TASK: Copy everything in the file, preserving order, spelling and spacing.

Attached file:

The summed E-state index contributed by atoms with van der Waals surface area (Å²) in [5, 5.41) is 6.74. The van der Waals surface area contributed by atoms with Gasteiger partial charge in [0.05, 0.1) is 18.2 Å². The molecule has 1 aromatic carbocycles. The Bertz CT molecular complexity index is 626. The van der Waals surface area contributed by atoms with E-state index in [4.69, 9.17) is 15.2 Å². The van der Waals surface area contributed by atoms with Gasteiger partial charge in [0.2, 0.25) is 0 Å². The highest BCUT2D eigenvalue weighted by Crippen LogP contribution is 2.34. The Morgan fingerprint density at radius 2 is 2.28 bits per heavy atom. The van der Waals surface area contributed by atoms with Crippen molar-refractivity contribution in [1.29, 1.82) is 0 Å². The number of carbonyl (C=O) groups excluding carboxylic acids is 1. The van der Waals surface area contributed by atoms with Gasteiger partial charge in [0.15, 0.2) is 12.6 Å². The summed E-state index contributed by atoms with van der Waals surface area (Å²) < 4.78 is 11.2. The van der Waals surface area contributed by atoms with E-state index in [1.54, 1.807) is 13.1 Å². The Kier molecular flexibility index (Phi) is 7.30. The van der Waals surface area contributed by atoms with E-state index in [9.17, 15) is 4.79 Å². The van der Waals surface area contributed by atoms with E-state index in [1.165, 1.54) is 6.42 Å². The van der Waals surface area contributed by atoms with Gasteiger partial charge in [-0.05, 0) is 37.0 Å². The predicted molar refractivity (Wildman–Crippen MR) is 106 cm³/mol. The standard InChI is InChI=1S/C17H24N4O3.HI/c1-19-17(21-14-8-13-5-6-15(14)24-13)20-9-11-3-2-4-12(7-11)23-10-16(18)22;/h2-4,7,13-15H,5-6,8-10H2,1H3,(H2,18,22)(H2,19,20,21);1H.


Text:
The summed E-state index contributed by atoms with van der Waals surface area (Å²) in [5, 5.41) is 6.74. The van der Waals surface area contributed by atoms with Gasteiger partial charge in [0.05, 0.1) is 18.2 Å². The molecule has 1 aromatic carbocycles. The Bertz CT molecular complexity index is 626. The van der Waals surface area contributed by atoms with E-state index in [4.69, 9.17) is 15.2 Å². The van der Waals surface area contributed by atoms with Gasteiger partial charge in [0.2, 0.25) is 0 Å². The highest BCUT2D eigenvalue weighted by Crippen LogP contribution is 2.34. The Morgan fingerprint density at radius 2 is 2.28 bits per heavy atom. The van der Waals surface area contributed by atoms with Crippen molar-refractivity contribution in [1.29, 1.82) is 0 Å². The number of carbonyl (C=O) groups excluding carboxylic acids is 1. The van der Waals surface area contributed by atoms with Gasteiger partial charge in [0.15, 0.2) is 12.6 Å². The summed E-state index contributed by atoms with van der Waals surface area (Å²) < 4.78 is 11.2. The van der Waals surface area contributed by atoms with E-state index in [1.54, 1.807) is 13.1 Å². The Kier molecular flexibility index (Phi) is 7.30. The van der Waals surface area contributed by atoms with E-state index in [9.17, 15) is 4.79 Å². The van der Waals surface area contributed by atoms with E-state index in [1.165, 1.54) is 6.42 Å². The van der Waals surface area contributed by atoms with Gasteiger partial charge in [-0.05, 0) is 37.0 Å². The predicted molar refractivity (Wildman–Crippen MR) is 106 cm³/mol. The standard InChI is InChI=1S/C17H24N4O3.HI/c1-19-17(21-14-8-13-5-6-15(14)24-13)20-9-11-3-2-4-12(7-11)23-10-16(18)22;/h2-4,7,13-15H,5-6,8-10H2,1H3,(H2,18,22)(H2,19,20,21);1H.